By Kelly Weill
The Daily Beast
Madalena McNeil is accused of buying red paint before a protest. Under aggressive new criminal charges, it could mean she spends the rest of her life in prison.
McNeil, 28, was among four people charged Tuesday for their alleged actions at a July Salt Lake City, Utah, protest over a district attorney’s decision that the fatal police shooting of a young man was justified. Protesters allegedly splashed red paint on the DA’s office, broke windows, and hung signs calling for justice for the slain man.
But instead of merely charging the protesters with vandalism or even rioting, that same DA used a charging enhancement to claim they operated as a gang. Under the new charges, the demonstrators face up to life in prison. It’s the latest in a pattern of harsh measures that ratchet up potential penalties by treating protesters like a criminal conspiracy.
Categories: Law/Justice, Police State/Civil Liberties
“it could mean she spends the rest of her life in prison.”
This kind of phrasing sounds like nonsense. These days, in order to determine what kind of sentence this person is likely to have, you generally have to look behind the criminal statute, and look for the sentencing rules.
This is the way it is in the Federal criminal code, and it’s quite possible that Utah criminal law is similar.
Do a google search for ‘utah criminal sentencing guidelines’.
The Utah Sentencing Matrix
The following guide explains vital information on Utah’s criminal sentencing matrix, including prison and prison terms for felonies and misdemeanors, how sentencing is impacted by aggravating and mitigating factors and mandatory minimum sentencing. When you or a loved has been sentenced with a criminal charge in Utah, the consequences can include being locked up for years or decades. It is crucial that you or your loved one’s Constitutional rights are preserved with a knowledgeable and aggressive defense attorney.
How does the Sentencing Matrix Work in Utah?
Criminal convictions can mean jail or prison time. In addition to federal offenses — which are influenced by federal sentencing rules — each state will requires a different sentence for separate crimes. Criminal sentencing in Utah is managed by the Utah Sentencing Commission. This organization’s objective is to formulate consistent sentencing guidelines for application in the state. Such guidelines direct judges to think about factors such as:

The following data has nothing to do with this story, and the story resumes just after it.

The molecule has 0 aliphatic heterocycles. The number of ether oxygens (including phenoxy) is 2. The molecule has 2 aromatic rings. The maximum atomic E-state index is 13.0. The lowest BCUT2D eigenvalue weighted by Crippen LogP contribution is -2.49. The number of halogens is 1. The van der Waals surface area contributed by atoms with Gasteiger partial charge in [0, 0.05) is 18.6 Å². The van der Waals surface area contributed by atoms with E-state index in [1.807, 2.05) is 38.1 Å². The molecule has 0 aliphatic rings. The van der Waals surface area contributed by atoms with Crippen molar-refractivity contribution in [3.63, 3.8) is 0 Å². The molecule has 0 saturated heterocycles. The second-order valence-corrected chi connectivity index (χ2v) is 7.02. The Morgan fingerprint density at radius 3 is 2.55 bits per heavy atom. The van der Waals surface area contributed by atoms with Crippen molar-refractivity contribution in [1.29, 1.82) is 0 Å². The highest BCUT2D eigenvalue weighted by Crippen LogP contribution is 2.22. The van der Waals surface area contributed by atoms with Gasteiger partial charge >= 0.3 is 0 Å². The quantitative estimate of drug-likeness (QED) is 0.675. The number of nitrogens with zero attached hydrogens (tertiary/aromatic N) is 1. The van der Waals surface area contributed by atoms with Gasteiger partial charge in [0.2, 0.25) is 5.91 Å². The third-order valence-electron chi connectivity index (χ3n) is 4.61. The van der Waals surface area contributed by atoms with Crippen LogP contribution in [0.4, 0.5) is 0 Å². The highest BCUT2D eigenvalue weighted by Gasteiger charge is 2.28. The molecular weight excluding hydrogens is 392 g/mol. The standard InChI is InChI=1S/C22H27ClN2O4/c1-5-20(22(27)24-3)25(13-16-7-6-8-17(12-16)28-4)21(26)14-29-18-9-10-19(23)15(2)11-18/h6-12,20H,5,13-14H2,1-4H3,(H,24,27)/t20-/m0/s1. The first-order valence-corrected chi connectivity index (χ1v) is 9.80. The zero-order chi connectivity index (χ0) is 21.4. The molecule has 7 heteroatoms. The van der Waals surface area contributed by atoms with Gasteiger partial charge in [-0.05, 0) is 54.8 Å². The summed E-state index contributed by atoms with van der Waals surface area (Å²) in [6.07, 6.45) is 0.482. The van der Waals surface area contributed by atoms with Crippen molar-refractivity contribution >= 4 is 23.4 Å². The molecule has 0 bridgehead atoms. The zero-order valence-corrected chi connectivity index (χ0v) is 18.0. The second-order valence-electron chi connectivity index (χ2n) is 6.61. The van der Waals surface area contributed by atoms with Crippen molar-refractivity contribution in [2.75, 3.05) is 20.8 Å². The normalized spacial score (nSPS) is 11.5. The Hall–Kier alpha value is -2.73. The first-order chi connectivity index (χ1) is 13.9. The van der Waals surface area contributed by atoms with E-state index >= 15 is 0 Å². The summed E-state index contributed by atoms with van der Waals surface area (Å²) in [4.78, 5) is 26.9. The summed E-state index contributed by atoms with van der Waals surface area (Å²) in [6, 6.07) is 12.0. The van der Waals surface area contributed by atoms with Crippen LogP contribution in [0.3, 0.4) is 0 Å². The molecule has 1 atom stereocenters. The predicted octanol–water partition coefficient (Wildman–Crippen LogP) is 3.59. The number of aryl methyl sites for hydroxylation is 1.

• Risk factors for reoffending (referred to as “recidivism”).
• The defendant’s criminal past.
• The safety of the overall public.
• The effect of sentencing on the offender’s employment outlook.
• Restitution to the victims.
• If different sentencing arrangements, like Drug Court, would be more effective than jail or prison — when reviewing the offender’s criminal record, odds of reoffending and living conditions.
Although the guidelines will set the foundational framework, judges will still have a bit of discretion and flexibility over sentencing case-by-case instances. Sentencing can also be influenced by mitigating factors, aggravating factors, and the characteristics of the charge. People who have been classified as “habitual and repeat” sex offenders, for example, are subjected to more penalties.
What Are Mitigating and Aggravating Factors?
Aggravating factors increase sentences and mitigating factors lower them. Numerous details, facts and sequence of events can be judged as aggravating or mitigating factors — in accordance with the characteristics of the underlying criminal charges.
The guidelines used for sentencing include directions to “only utilize aggravating conditions when they’re not [already] a factor of the transgression.” Here are situations where mitigating factors are used (which can lighten criminal charges):
• If you are a juvenile.
• If you’ve committed the crime through means that did not “create or threaten severe harm.”
• Displaying an attitude pointing to the fact that you’re “amenable to supervision” (i.e. you’re open to adhering to probationary terms).
• Having a compelling and extensive (“substantial”) basis for the charge of the offense — though not to the degree that such grounds would be more of a defense against the crime.
• Acting as more of a passive player as opposed to others who may have been involved in the offense.
• Perpetrating simple possession in Utah — which is possession of a drug only for personal usage (i.e. no trafficking-, distribution-, manufacturing- or sales-related crimes).
• Possessing “expressly good family relationships and/or employment” — which is thought to lower the chance of recidivism.
The lower an offender’s risk of reoffending, in general, the greater the chance he or she will receive lighter sentencing or probation.